USA’s creaking infrastructure holds back economy

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Ohio River's locks are crumbling. Blame LeBron

Our crumbling infrastructure will be a constant strain, and financial drain for our nation’s economy. Yet somehow we hear that the government needs to spend less money on infrastructure to HELP the economy. Does the idiocy ever end?

By Paul Davidson, USA TODAY

www.usatoday.com

Inland waterways quietly keep the nation’s economy flowing as they transport $180 billion of coal, steel, chemicals and other goods each year — a sixth of U.S. freight — across 38 states. Yet, an antiquated system of locks and dams threatens the timely delivery of those goods daily.

Locks and dams raise or lower barges from one water level to the next, but breakdowns are frequent. For example, the main chamber at a lock on the Ohio Rivernear Warsaw, Ky., is being fixed. Maneuvering 15-barge tows into a much smaller backup chamber has increased the average delay at the lock from 40 minutes to 20 hours, including waiting time.

The outage, which began last July and is expected to end in August, will cost American Electric Power and its customers $5.5 million as the utility ferries coal and other supplies along the river for itself and other businesses, says AEP senior manager Marty Hettel.

As the economy picks up, the nation’s creaking infrastructure will increasingly struggle to handle the load. That will make products more expensive as businesses pay more for shipping or maneuver around roadblocks, and it will cause the nation to lose exports to other countries — both of which are expected to hamper the recovery.

“The good news is, the economy is turning,” says Dan Murray, vice president of the American Transportation Research Institute. “The bad news is, we expect congestion to skyrocket.”

The ancient lock-and-dam system is perhaps the most egregious example of aging or congested transportation systems that are being outstripped by demand. Fourteen locks are expected to fail by 2020, costing the economy billions of dollars. Meanwhile, seaports can’t accommodate larger container ships, slowing exports and imports. Highways are too narrow. Bridges are overtaxed.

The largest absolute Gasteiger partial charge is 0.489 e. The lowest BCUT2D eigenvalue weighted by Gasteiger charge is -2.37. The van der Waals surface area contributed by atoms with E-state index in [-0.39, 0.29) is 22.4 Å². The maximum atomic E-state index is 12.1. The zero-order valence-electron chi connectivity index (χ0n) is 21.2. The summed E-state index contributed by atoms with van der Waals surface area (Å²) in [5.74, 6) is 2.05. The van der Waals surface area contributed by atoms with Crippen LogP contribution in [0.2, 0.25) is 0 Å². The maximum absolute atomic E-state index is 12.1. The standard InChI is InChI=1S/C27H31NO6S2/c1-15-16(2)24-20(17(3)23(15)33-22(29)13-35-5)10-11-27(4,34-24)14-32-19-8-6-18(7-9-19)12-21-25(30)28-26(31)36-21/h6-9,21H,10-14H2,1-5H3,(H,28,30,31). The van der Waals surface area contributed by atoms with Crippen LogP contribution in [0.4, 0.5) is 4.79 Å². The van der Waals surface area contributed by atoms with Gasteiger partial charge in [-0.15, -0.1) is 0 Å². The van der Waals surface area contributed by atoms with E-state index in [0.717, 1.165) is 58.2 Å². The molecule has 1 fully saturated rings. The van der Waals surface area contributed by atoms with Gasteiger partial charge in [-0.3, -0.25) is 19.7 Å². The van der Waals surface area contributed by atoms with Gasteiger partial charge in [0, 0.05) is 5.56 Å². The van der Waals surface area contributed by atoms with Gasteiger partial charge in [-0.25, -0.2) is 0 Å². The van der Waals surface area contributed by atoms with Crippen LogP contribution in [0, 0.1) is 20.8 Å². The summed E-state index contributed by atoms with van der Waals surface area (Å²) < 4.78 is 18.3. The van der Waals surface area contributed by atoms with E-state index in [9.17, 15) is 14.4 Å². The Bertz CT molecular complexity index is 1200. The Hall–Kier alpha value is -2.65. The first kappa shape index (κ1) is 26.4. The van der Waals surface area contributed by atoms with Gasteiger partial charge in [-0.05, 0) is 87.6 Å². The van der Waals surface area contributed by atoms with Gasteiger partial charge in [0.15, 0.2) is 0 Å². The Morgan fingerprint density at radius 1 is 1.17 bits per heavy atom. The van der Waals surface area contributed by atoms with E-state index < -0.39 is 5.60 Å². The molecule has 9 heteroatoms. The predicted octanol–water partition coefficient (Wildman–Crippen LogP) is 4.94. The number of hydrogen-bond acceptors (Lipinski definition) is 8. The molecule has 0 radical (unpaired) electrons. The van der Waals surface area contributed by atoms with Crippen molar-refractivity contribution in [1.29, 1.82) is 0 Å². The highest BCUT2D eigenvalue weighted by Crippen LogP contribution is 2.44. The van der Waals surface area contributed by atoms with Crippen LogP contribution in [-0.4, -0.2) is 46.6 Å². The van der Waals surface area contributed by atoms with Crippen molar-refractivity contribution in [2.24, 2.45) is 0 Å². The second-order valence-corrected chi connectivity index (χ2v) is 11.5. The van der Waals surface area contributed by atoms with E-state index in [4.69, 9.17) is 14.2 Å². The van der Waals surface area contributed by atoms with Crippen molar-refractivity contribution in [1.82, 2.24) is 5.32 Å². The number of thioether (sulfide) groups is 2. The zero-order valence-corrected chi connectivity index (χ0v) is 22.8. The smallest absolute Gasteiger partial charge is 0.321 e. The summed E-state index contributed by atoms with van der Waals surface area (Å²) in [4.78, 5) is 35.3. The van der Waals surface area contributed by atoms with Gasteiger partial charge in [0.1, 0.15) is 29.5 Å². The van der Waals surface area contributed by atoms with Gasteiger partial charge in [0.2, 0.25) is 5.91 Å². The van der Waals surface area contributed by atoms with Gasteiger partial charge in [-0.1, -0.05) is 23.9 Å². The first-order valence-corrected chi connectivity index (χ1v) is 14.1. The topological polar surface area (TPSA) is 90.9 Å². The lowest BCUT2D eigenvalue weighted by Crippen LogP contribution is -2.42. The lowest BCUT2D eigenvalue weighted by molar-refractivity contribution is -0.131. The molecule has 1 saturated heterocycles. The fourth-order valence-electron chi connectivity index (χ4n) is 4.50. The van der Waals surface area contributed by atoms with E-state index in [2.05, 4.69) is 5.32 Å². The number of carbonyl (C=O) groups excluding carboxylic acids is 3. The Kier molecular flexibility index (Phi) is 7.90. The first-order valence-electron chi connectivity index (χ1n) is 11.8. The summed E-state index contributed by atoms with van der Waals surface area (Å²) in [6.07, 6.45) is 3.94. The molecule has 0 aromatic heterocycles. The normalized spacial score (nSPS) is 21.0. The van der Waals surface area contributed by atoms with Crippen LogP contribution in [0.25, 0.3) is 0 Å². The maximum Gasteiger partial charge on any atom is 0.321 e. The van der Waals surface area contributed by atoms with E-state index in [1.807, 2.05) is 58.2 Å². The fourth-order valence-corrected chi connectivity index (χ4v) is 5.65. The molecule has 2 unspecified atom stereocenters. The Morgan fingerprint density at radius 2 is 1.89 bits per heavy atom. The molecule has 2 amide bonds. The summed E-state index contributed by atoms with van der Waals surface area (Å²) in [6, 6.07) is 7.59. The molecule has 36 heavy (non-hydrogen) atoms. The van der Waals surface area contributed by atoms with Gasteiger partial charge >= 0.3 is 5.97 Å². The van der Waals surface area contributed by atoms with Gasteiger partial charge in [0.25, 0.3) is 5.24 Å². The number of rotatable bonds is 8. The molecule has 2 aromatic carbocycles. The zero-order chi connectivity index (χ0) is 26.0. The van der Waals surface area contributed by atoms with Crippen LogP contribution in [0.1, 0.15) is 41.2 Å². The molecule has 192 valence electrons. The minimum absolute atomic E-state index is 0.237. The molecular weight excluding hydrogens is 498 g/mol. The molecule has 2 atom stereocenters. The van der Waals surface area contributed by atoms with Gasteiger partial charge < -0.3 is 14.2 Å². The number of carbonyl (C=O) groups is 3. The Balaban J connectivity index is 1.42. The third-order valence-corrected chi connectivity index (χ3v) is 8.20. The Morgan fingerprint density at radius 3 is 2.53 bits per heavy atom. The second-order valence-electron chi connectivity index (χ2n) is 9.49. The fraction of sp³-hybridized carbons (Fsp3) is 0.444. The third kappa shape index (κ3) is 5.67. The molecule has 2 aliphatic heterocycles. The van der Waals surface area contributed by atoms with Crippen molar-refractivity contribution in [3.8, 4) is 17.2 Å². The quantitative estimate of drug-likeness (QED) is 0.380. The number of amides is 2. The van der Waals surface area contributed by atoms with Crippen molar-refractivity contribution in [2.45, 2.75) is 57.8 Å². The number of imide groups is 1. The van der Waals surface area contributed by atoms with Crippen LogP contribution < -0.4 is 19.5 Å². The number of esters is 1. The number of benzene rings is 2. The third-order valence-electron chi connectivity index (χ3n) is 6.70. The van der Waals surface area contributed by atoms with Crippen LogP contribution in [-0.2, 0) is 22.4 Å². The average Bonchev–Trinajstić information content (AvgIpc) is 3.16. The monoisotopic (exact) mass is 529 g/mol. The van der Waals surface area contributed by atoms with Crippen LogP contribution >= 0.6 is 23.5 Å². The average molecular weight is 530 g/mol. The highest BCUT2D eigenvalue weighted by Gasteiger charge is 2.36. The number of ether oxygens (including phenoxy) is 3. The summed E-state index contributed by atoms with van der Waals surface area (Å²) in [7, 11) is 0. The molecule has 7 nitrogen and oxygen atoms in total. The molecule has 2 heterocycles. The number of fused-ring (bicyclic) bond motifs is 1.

Effects ‘sneaking up’

The shortcomings were partly masked during the recession as fewer Americans worked and less freight was shipped, easing traffic on transportation corridors. But interviews with shippers and logistics companies show delays are starting to lengthen along with the moderately growing economy.

“I call this a stealth attack on our economy,” says Janet Kavinoky, executive director of transportation and infrastructure for the U.S. Chamber of Commerce. “It’s not like an immediate crisis. It’s something that’s sneaking up on us.”

Freight bottlenecks and other congestion cost about $200 billion a year, or 1.6% of U.S. economic output, according to a report last year by Building America’s Future Educational Fund, a bipartisan coalition of elected officials. The chamber of commerce estimates such costs are as high as $1 trillion annually, or 7% of the economy.

Yet, there’s little prospect for more infrastructure investment as a divided Congress battles about how to cut the $1.3 trillion federal deficit, and state and local governments face their own budget shortfalls. Government investment in highways, bridges, water systems, schools and other projects has fallen each year since 2008. IHS Global Insightexpects such outlays to drop 4.4% this year and 3% in 2013.

The U.S. is spending about half of the $2.2 trillion that it should over a five-year period to repair and expand overburdened infrastructure, says Andrew Herrmann, president of theAmerican Society of Civil Engineers.

Inland waterways, for example, carry coal to power plants, iron ore to steel mills and grain to export terminals. But inadequate investment led to nearly 80,000 hours of lock outages in fiscal 2010, four times more than in fiscal 2000. Most of the nation’s 200 or so locks are past their 50-year design life.

A prime example is an 83-year-old lock on the Ohio River near Olmsted, Ill. Congress set aside $775 million to replace it and another nearby lock in 1988….

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